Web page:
“Accelerating learning” is the buzzword these days in education, and I’ve written and shared a lot about it (see THE BEST RESOURCES ABOUT ACCELERATED LEARNING).
I recently read a review of the book Accelerated Expertise, which details how the U.S. military approaches the challenge.
My major takeaway from it is that the use of simulations plays a – if not the – major part in their approach to this challenge (interestingly, more teacher prep programs are also using them).
It got me thinking more about their use in the K-12 classroom.
I use them in the form of dialogues in both my ELL Newcomer classroom and with what I call “Critical Conversations” in my ELL History classes.
But, apart from those dialogues, I haven’t really tried them out much.
Of course, their can be a number of ethical challenges to using them when teaching historical and current events, which I discuss in two “Best” lists that contain a number of online simulations – The Best Online Learning Simulation Games & Interactives — Help Me Find More and The Best Places To Read & Write “Choose Your Own Adventure” Stories.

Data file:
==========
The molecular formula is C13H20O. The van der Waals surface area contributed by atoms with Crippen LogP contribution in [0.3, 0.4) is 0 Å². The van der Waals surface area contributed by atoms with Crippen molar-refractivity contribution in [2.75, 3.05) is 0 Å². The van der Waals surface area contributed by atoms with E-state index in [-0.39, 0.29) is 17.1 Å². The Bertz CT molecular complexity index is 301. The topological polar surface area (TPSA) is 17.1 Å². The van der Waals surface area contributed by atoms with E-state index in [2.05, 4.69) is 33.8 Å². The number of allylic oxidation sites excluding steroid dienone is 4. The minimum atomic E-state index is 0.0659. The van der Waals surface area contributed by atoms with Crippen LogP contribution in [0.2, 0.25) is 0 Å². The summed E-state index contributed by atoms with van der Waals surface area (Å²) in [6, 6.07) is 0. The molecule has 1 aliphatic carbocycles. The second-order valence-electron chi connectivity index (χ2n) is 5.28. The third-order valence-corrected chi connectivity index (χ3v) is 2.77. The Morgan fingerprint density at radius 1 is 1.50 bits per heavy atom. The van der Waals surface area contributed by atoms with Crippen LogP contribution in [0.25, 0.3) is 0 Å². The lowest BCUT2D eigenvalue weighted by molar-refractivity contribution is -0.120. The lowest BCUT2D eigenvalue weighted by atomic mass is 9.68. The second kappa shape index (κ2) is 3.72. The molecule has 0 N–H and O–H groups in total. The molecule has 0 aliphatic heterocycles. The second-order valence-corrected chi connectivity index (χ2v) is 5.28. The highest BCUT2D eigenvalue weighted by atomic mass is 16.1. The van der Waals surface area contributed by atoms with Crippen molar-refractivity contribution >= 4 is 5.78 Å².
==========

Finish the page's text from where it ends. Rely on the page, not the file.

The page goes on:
After reading that review, I’m now thinking that it might be worth trying some other kinds of simulations out in class, including some of the online ones on those “Best” lists.
I’ve also found a few interesting articles online about K-12 classroom simulations, including:
Role-play Scenarios for ESL: Discussing Different Topics and Situations, Even Vaccination!
SIMULATION AS A TEACHING STRATEGY
Here are some simulations about Ancient Greece.
What has been your experience with using simulations in class, and do you have any recommendations for additional resources?